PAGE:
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Library of Congress: Early Baseball Photos


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That 2nd photo is awesome. I did a little research. That's Eddie Grant who played for the Cincinnati in 1911.

Perhaps because of his Harvard background, Grant refused to call for a fly ball by yelling, "I got it!" Instead, he would only say the grammatically correct, "I have it!"


Edited by CharmCityLights
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The top photo is Christy Mathewson, no?

Sent from my iPad using Tapatalk

That's correct. One of the largely forgotten all-time greats. Christy made the inaugural Hall of Fame class over Cy Young and Grover Cleveland Alexander. He was probably the most popular pitcher of baseball's first 50 years.


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  • 3 years later...



Jimmy Sheckard.  Came up as a teenager before the turn of the last century.  Led the NL in steals with 77 for the Orioles in 1899.

Had a very strange shape of his career, one of my favorites.  Played 17 years in the majors and had:

- Seasons where he hit .194 in 330 PAs, .231 in 496, and .354 in 609.
- Stole 77 and 67 bases in his two best seasons.  But at the age of 19 in over 100 games stole 8.  And in between the 77 and 67 he had a year with 25.
- Had seasons over 100 games with 37 walks, and 147 walks.  At the age of 32 he just suddenly decided to double his walk rate.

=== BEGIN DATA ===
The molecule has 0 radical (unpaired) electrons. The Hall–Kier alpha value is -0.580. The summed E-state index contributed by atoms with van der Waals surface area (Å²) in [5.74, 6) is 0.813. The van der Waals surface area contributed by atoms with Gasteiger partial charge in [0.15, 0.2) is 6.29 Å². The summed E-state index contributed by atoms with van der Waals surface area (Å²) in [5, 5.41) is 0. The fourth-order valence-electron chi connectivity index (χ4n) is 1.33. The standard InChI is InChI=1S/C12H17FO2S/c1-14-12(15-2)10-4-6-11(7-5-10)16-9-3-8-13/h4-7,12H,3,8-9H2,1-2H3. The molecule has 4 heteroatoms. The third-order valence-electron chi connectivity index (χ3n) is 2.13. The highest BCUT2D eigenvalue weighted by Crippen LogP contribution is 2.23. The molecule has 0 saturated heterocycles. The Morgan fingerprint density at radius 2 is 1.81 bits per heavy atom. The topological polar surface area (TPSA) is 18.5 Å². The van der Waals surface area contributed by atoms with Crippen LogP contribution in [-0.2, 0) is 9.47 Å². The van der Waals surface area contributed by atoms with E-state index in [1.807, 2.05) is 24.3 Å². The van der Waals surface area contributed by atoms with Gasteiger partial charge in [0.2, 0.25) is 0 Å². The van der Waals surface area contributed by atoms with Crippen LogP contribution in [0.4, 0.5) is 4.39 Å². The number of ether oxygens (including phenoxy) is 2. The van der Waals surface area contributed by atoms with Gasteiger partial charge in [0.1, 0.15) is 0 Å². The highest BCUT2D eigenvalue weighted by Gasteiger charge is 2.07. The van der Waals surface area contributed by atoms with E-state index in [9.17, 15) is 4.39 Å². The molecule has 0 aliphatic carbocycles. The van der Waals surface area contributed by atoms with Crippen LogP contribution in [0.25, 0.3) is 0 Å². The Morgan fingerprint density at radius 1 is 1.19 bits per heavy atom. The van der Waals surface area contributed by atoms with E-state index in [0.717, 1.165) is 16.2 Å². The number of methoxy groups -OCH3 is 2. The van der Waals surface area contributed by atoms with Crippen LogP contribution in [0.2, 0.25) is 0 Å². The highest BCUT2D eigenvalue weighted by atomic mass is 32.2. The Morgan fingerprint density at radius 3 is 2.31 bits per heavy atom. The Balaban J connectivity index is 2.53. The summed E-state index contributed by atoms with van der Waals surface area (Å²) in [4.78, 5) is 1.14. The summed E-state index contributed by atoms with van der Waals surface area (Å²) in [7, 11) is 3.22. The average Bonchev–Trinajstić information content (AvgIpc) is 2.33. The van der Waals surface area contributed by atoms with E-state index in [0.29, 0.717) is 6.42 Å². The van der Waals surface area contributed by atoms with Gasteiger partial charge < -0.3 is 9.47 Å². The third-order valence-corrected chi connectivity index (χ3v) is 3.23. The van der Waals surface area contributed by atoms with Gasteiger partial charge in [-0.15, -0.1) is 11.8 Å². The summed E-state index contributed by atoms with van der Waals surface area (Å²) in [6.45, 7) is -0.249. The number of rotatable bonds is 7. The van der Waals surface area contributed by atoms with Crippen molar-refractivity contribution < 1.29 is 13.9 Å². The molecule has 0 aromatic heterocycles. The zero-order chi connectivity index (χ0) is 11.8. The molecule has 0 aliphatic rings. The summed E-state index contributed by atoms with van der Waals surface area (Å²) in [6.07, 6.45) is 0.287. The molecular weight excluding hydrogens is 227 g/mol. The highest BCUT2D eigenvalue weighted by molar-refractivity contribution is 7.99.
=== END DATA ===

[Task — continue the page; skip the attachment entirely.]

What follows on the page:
- Led the NL in homers with 9 in 1903 (also led the league in steals with 67).  In 1904 he homered once in 143 games.
- In 1901 he hit a league-leading 19 triples.  In 1907 he had one triple.
- In 1905 he scored 58 runs in a full year.  In 1911 he scored 121.
- In 1901 he had three sac hits.  In 1906 he had 40, and in 1909 he had 46.

He had several MVP-ish seasons, although there was no award for most of his career.  Played on the dynastic 1906-08 Cubs that still hold all the records for wins in one, two, and three seasons, but didn't have any of his best years with them.

And even though he had over 9000 PAs in 17 years, he played his last MLB game at 34.

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On ‎3‎/‎3‎/‎2015 at 10:12 AM, SeaBird said:

I'd rank Hornsby and Lajoie ahead of Collins.

Three years later...

I might take Joe Morgan over all of them.  Lajoie played in more primitive leagues, and Hornsby was a Hall of Fame level jerk who was undeniably great but got himself traded for very little multiple times because nobody could stand him.

Collins was about as good a hitter as you can be with no homers.  His career high was six, but he had a 141 OPS+.  In 1914 the AL hit .248/.319/.323.  Your average player was Cesar Izturis.  Collins hit .344/.452/.452.

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  • 1 month later...

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